The adventures of Gustave H, a legendary concierge at a famous hotel from the fictional Republic of Zubrowka between the first and second World Wars, and Zero Moustafa, the lobby boy who becomes his most trusted friend.
F. Murray Abraham,
With a plan to exact revenge on a mythical shark that killed his partner, Oceanographer Steve Zissou rallies a crew that includes his estranged wife, a journalist, and a man who may or may not be his son.
An outbreak of dog flu has spread through the city of Megasaki, Japan, and Mayor Kobayashi has demanded all dogs to be sent to Trash Island. On the island, a young boy named Atari sets out to find his lost dog, Spots, with the help of five other dogs... with many obstacles along the way.Written by
In a lot of the scenes that feature simultaneous interpretation, the interpreter will begin to say something in English before it has been said in Japanese. In fact, because the verb comes at the end of a Japanese sentence, it is impossible to interpret in the manner depicted in the movie. Even the very best interpreters will be a few seconds behind the Japanese. See more »
Ten centuries ago, before the Age of Obedience, free dogs roamed at liberty, marking their territory. Seeking to extend its dominion, the cat-loving Kobayashi Dynasty declared war and descended in force upon the unwary four-legged beasts. On the eve of total canine annihilation, a child warrior sympathetic to the plight of the besieged underdog dogs, betrayed his species, beheaded the head of the head of the Kobayashi clan, and pledged his sword with the following battle-cry haiku....
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At the end of the movie Anjelica Huston, who is a long time collaborator with Wes Anderson, is credited as the "Mute Poodle". See more »
OVERALL: I feel like this film suffered by trying to be too many things. I'm no cook, but I know that a cook can't just take a bunch of random ingredients they like, throw them together, and expect a good result. Isle of Dog is this type of mashup. For the Record, I'm capable of liking dogs, liking a post dystopia type environment, liking a heartwarming narratives about kids and their friendships with pets. I often like irreverent comedies. I like narratives that highlight political corruption when done well. This film tried to be all these things plus celebrate Japanese culture. No 100 minute film can very well pull off so many conflicting things. I think many people want to like this film because they like and care about all or many of these things. And people can relate to the passion of the filmmaking of Wes Anderson. And they like his individualism. But that doesn't make the substance of a movie good. It just gives one reason to want it to be good. I'm not a troll, but I expect down the line this film will lose a star or two, because at some point people will realize that this film doesn't effectively tell a good story.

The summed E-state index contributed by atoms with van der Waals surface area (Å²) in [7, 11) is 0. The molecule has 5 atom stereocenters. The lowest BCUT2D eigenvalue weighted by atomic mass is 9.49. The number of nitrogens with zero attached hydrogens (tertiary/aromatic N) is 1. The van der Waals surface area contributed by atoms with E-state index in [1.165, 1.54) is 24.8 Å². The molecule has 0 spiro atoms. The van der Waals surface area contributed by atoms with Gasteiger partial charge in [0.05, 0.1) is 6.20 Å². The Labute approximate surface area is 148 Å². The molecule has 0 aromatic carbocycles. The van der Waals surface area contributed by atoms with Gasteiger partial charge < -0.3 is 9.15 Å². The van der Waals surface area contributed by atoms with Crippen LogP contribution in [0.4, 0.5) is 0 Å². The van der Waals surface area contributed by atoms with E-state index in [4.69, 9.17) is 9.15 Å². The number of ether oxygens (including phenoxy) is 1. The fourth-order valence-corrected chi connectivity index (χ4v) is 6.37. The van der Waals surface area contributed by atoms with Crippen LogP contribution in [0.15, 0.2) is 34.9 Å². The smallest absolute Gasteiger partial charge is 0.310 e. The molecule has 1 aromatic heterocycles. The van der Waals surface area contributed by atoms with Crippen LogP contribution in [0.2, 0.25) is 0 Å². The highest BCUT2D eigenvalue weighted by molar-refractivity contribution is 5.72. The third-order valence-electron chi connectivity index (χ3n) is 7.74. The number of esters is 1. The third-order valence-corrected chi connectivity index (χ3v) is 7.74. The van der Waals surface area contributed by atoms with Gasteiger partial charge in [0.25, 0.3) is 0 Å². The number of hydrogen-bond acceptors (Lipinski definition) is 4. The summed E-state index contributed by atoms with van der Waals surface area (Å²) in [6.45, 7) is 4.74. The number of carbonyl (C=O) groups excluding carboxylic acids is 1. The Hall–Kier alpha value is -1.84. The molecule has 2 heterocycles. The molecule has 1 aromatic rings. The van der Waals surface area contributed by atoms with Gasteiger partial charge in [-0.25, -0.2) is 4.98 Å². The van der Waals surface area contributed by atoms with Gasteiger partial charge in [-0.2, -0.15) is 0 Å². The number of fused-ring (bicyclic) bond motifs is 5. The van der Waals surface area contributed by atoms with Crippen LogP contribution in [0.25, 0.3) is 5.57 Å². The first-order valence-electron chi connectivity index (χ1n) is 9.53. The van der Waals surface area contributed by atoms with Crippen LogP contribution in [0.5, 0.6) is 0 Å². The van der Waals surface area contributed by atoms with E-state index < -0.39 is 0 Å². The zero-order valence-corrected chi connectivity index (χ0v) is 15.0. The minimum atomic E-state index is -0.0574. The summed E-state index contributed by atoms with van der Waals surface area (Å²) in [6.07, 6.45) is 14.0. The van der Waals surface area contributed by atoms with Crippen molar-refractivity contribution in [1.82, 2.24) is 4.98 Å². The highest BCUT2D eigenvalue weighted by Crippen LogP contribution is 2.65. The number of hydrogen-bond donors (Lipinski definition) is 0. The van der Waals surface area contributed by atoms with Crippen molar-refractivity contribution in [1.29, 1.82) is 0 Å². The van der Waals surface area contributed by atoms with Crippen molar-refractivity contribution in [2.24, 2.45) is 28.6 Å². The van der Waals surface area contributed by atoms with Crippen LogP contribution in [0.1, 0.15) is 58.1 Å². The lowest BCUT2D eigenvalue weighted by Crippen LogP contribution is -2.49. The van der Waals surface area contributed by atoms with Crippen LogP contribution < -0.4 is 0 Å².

The Good: The film does have some great animation and great voice acting. The timing, the cuts, and quirkiness are likable. Many of the jokes are entertaining. There is a joy and passion in this film. It's trying to be unlike any other movie. And it succeeds in this regard. And I really do respect that.
THE BAD: I don't know the genre of this movie, or could say in 20 words what this movie is about. I don't know a successful movie that can't describe itself by such basic parameters. If there's too much, one can't delve into some issues or some characters. And then, what is the audience left to care about? In 2 or so hours, you can only do so much. The two strongest descriptions for Isle of Dogs were that it was a quirky irreverent dystopic comedy, and it was a heart-warming drama about the love between people and their pets and their fight to reunite. Both are great. But if a film tries to go all-out in celebrating both, in this case, one doesn't compliment the other but instead contradicts and cripples the other. These styles are at odds with each other no matter how much an individual may like both. And such contradictions make it difficult to be invested in the story. I'm not saying that there can be no comedy in a drama or vice versa, but they need to feel like they exist within the overall comedic or dramatic foundation for the story which is being told. Dr. Strangelove makes a lot of dramatic political points. But it's clearly within it's comedic environment. Casablanca has some great humorous exchanges, but it never gives one the impression that there aren't still huge dramatic stakes. Isle of Dogs never establishes an environment that has some rules or consequences or meaning because it's always switching between two conflicting styles. This makes the film seem long especially the last 30 minutes or so. I was wondering when it would end. The interest in masterful visual and auditory aesthetics can only last so long. Eventually, I think about the substance. And this substance is always being rewritten, which makes it hard to feel much is at stake and worth caring about.
CONCLUSION: Style alone can't save this film, or I'd argue, any feature length film. I'd say Wes Anderson would be better off minimizing his ambitions for a future feature project so he can effectively give attention to a few things he really cares about, instead of undermining himself. Or he could just make a short quirky art film which highlights the joy of film-making and what can be done with art. He clearly has a talent for executing a vision, and has a unique spirt which should be appreciated. He just needs to be sure that his narrative vision is consistent, so it can be understood and fully appreciated from a story-telling perspective.
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